Self Health Care

Articles about alternative ways of treatment and self health care

No-one takes any notice of adverts, do they?

Every year, the pharmaceutical industry in the USA spends billions of dollars on direct-to-consumer advertisements for medications that are only available on prescription. In other countries, such advertising is often banned. Advertising to the medical profession is, however, universal – companies need to inform doctors of the products and their use.

It is easy to dismiss advertising as having little effect on consumer behaviour which is, of course, why companies spend so much on advertising campaigns. In the medical field, the adverts are intended to achieve specific goals:

  • to increase brand name awareness;
  • to accept links between everyday experiences and medical causes; and
  • to believe that the branded medications will remove the causes and return you to normal (whatever that is).

The first adverts appeared in 1981 but, in 1983, the FDA imposed a moratorium to research the effect of the adverts on the public. In 1985, the moratorium was lifted because of fears that it was interfering with freedom of speech. Now adverts are permitted so long as they provide a “true” and “balanced” view of the product and its effectiveness. The FDA monitors compliance and can instruct a company to withdraw any advertisement it feels does not comply. Interestingly, some pharmaceutical companies now spend more on direct-to-consumer advertising than doctor advertising. Their view is that consumers can affect doctor behaviour.

In the area of erectile dysfunction, the advertising for cialis runs through a number of different forms. Like any prescription medication, it is aimed at relieving the symptoms of a medical condition. The wording proclaims, “It works!” as if that explains all the benefits of the medication.

These simple statements are often combined with personal testimonials and confirmation that use of the medication avoids the feared outcome, in this case, a failure to penetrate or maintain the erection after penetration. This tends to be the core appeal. If erectile dysfunction is the problem, cialis helps you to function normally again. The medication is packaged as a means of emotional security. Trust the pills to get you back to normal. People are praised because they cared about themselves and the effect their condition was having on their partners. By introducing others as victims, guilt at not getting the “cure” is increased – cialis is life-enhancement for both partners. To support this, people are encouraged to begin the art of self-diagnosis and health management. The adverts give a few symptoms and suggest that those symptoms represent a disorder that can then be “cured”. It is uncommon to find the price of the medication mentioned, or any information about whether it is available on health insurance plans.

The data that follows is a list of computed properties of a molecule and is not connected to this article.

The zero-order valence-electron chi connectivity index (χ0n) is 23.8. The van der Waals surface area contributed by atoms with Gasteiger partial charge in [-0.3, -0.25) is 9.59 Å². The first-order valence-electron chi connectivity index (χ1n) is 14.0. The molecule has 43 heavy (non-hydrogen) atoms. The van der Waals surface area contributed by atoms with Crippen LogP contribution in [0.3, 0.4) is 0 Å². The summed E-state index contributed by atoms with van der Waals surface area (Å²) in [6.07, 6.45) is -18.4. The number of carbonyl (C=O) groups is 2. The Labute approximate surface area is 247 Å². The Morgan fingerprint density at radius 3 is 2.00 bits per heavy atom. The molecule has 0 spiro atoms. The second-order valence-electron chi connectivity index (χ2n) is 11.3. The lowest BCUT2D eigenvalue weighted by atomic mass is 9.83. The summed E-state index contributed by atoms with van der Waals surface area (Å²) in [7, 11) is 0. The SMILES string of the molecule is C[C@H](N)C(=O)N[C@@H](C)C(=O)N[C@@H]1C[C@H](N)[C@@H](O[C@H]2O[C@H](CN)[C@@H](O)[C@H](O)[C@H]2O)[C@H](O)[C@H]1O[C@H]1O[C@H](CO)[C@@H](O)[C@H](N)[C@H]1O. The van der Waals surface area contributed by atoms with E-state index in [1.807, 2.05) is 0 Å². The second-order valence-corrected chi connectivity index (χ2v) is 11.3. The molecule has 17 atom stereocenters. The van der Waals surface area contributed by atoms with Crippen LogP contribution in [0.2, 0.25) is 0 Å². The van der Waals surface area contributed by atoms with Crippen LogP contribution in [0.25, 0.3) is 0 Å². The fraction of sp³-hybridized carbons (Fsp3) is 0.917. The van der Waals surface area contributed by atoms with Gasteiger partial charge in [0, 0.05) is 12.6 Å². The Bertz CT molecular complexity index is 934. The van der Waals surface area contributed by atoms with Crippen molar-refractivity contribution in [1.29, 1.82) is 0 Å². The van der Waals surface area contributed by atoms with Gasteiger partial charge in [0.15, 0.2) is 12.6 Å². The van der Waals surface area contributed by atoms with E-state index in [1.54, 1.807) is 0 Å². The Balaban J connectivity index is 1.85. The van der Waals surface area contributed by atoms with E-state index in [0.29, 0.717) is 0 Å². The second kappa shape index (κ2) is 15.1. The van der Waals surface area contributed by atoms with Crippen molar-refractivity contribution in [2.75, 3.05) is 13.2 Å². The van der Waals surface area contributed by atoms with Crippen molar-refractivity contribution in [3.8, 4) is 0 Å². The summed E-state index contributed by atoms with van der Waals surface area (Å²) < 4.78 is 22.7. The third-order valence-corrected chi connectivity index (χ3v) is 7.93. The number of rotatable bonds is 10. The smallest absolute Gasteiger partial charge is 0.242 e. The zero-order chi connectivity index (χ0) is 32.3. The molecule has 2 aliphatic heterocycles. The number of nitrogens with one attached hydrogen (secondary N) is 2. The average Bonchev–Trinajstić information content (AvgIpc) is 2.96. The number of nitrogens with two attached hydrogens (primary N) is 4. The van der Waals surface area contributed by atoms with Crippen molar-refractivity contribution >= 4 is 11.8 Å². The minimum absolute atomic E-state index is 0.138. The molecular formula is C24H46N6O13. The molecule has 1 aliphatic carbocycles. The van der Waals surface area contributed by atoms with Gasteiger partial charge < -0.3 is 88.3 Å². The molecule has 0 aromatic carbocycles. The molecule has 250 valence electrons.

There is no doubt that this advertising educates the public about their options when faced by health problems and teaches them to believe that taking a pill is the best solution. When that medication is only available on prescription, it promotes business to the doctors. In the case of cialis, it is interesting to note that the FDA has never queried any of the adverts whereas there has been litigation alleging misleading advertising for competing medications. Add to this the fact that the word-of-mouth advertising for cialis has been and remains very strong, and it is easy to understand why this medication has taken so big a slice of the market so quickly.

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